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Missed diagnosis of lung cancer (07HDC08819)

Download Missed diagnosis of lung cancer (07HDC08819) (PDF 138Kb)

(07HDC08819, 6 May 2008)

Public hospital ~ District health board ~ Lung cancer ~ Diagnosis ~ X-ray ~ Radiology reporting ~ Communication ~ Handover ~ Open disclosure

A 68-year-old man went to an emergency department at a public hospital because of a bowel obstruction. He was admitted to hospital, but his bowel problem resolved and he was discharged four days later. A surgical registrar had noticed an abnormality on his right lung on a routine chest X-ray taken when the man was examined in the emergency department, but the X-ray was not formally reviewed and reported on by a radiologist until three months later. The radiologist confirmed that there was a mass on the right lung, "suspicious for central carcinoma". He did not notify anyone of this significant, unexpected abnormality and it was never reported to the man or his general practitioner. Three years later the man returned to hospital with severe pneumonia and was diagnosed with inoperable advanced lung cancer.

It was held that the man's lung cancer should have been detected so that appropriate treatment could be offered. The three-month delay in radiology reporting, and the lack of follow-up was unacceptable.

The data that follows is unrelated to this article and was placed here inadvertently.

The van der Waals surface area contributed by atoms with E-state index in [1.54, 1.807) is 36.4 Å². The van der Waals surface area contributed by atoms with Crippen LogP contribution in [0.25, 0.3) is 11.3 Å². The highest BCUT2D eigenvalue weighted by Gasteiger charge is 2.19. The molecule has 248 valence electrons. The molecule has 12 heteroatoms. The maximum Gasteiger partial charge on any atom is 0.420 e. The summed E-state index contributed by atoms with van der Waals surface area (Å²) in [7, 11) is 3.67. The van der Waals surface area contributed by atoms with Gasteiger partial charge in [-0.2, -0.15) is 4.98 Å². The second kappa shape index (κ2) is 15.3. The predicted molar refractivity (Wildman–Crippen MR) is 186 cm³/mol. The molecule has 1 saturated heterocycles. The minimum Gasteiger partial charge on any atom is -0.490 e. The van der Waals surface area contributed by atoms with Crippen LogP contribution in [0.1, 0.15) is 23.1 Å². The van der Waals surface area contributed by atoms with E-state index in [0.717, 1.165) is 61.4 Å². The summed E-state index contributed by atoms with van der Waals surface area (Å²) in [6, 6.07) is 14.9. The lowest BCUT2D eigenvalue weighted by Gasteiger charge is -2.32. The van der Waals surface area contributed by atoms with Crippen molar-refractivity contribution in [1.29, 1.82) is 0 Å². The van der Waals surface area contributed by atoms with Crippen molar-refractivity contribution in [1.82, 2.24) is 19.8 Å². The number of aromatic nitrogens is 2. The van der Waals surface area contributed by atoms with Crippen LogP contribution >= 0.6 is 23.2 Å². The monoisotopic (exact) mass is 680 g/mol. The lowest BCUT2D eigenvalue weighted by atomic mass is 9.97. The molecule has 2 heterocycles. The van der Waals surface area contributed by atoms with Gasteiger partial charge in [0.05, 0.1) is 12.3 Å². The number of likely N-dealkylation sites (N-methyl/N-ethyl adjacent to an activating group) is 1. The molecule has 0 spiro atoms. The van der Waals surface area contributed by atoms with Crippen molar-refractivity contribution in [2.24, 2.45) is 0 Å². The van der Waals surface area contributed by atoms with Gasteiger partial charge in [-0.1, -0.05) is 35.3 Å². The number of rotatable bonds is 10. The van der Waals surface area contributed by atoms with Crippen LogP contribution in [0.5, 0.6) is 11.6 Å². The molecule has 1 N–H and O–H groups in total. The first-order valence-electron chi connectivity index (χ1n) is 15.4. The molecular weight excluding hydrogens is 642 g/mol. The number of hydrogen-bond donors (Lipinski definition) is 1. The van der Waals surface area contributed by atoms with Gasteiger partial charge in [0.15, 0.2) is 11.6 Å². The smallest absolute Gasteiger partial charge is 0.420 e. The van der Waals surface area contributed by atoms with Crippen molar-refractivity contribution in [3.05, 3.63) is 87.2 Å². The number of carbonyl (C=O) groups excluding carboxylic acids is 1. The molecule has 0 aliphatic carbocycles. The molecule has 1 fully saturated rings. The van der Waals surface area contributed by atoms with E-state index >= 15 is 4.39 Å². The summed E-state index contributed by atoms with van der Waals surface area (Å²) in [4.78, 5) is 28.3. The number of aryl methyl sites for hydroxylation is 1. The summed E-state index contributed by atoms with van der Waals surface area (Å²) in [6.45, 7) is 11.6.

The DHB made significant improvements in radiology reporting, with additional staff and electronic reporting and sign-off, and in the handover of clinical information. The board acknowledged its mistake, undertook a full review, shared the findings with the family, and offered an unreserved apology. Its honest and open approach, and support for the family, was commendable, and no further investigation was undertaken.

This case highlights problems in handover of clinical information and delays in radiology reporting which are not unique to this hospital, and highlights the challenge faced by New Zealand hospitals to ensure that all patients receive health care they can rely on.

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